How to start your Open Source journey

Open source is a hub for collaboration and learning, offering more than just entry to programs like GSoC, LFX, MLH. This post simplifies open source for beginners, highlighting its wide-ranging benefits beyond competitions.

4 months ago   •   6 min read

By Rahul Khinchi
Table of contents

Hey there, amazing people!

Quick Disclaimer👇

If your goal is to just get into GSoC, LFX, MLH, or any other top-notch open-source program, that's fantastic! However, let's not limit ourselves solely to the endgame. Open source has a wealth of benefits beyond just competition goals.

In this blog post, I'll break down the complexities for complete beginners.

A little about me — I'm certainly no expert, but I was once in your shoes. Back in my freshman and sophomore years, I used to contribute to open source, and today, it's a game-changer in more ways than I can count. Currently, I work as a Developer Advocate Intern at Treblle. But my journey started with open source. I previously participated in GSoC as an Open Source Developer at Checkstyle, where I gained invaluable experience and contributed to a real-world project.

So, consider me your friendly guide, ready to simplify things for fellow beginners like us!

Why Contribute to Open Source?

For Job Seekers:

Open source contributions offer a unique avenue for job seekers to showcase their skills and enhance their prospects. Rather than simply submitting a resume and waiting for a response, consider engaging with a company's open-source projects.

  1. Solve issues within the company's open-source SDK or related projects. This not only establishes your credibility but also shows your familiarity with the technology and the specific codebase.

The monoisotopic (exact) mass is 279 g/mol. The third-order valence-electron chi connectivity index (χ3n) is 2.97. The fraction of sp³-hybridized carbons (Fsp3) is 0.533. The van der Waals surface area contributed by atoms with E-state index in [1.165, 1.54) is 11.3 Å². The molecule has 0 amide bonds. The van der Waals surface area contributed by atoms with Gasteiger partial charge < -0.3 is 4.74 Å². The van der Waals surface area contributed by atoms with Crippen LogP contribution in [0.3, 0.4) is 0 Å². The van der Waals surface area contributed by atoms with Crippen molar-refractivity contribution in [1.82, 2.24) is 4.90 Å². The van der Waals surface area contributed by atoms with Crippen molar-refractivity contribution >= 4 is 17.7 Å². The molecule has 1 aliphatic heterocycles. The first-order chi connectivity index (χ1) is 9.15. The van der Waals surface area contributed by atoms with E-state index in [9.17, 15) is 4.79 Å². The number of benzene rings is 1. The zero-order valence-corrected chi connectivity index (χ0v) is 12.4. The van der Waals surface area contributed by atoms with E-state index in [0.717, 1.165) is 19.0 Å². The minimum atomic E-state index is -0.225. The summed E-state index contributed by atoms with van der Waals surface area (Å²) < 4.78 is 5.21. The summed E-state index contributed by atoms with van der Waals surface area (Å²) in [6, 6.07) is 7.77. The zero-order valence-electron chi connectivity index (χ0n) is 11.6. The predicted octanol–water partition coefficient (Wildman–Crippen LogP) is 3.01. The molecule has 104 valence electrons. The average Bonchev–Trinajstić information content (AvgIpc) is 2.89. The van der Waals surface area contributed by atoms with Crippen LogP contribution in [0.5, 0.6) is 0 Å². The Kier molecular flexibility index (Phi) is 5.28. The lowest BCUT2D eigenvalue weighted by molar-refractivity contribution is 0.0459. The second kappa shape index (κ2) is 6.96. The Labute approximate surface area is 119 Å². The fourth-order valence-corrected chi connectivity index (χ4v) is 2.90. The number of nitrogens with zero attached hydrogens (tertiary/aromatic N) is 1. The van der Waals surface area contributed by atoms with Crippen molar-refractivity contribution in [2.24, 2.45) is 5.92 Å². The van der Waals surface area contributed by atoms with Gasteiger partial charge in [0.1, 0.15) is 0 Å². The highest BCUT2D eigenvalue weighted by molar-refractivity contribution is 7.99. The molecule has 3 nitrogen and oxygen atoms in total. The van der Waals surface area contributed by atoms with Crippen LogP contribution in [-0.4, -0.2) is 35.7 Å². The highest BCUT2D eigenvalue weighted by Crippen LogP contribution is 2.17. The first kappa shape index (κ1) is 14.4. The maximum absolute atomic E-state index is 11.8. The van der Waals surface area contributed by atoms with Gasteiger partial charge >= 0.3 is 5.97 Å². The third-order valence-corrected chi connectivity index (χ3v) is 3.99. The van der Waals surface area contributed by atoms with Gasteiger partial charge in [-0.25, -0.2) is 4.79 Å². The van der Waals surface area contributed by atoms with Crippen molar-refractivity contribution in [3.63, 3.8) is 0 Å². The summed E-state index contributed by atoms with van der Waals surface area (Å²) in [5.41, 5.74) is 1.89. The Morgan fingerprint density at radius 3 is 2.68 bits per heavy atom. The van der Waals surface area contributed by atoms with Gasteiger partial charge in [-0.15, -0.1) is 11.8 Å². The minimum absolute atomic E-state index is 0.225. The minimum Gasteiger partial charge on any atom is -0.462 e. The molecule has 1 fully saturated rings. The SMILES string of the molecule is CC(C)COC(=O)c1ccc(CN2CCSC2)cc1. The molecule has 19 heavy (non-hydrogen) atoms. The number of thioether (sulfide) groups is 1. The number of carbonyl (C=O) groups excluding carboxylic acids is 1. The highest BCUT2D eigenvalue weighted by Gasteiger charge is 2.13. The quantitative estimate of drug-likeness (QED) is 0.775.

2. If the company lacks open source projects, take the initiative to build something relevant using their technology. This proactive approach not only adds value to your portfolio but also demonstrates initiative and innovation.
    E.g.: Building an SDK.

For Students:

For students, open-source contributions provide numerous benefits:

  1. Contribute to projects to connect with experienced engineers from major companies. This exposure allows you to learn coding practices and gain insights into industry standards.
  2. Quality contributions can lead to paid opportunities through programs like GSoC, LFX, MLH, and more. These programs offer stipends for working on meaningful projects.
  3. An open-source portfolio is invaluable, showcasing not just coding skills but also communication, time management, and collaboration abilities. It becomes a key factor for companies evaluating potential hires.

Other Benefits:

  1. Contributing to open source allows you to create tools and software that benefit the broader developer community. Whether it's fixing bugs, adding features, or improving documentation, every contribution enhances the quality of shared resources.
  2. Your contributions are visible to the global developer community, encouraging you to focus on writing clean, maintainable code. This transparency fosters a culture of excellence and learning.

Finding Your First Open-Source Project

Things to consider while finalizing a project

  • Is the project actively maintained and updated? Are the maintainers helpful?
  • Is it welcoming and supportive of newcomers?
  • Are there 'good first issues' to ease you in?

Get yourself familiar with the Project

Imagine joining a new team. To work well together, you'd first want to understand their goals and how they like things done, right? This is exactly what we're doing here!

Here's why getting to know the project matters:

  • We'll learn what the project is all about, its purpose, and how it's all put together. This helps us contribute in a way that aligns with the project's overall vision.
  • Following the project's established guidelines ensures our contributions are clear, easy to understand, and integrate seamlessly with the existing code. This saves everyone time and effort!

Think of it like this:

  • This is like the team handbook, telling us the project's goals, structure, and how things work.
  • Contributing guidelines: These are the team's preferred ways of working, like how to submit suggestions or fix bugs.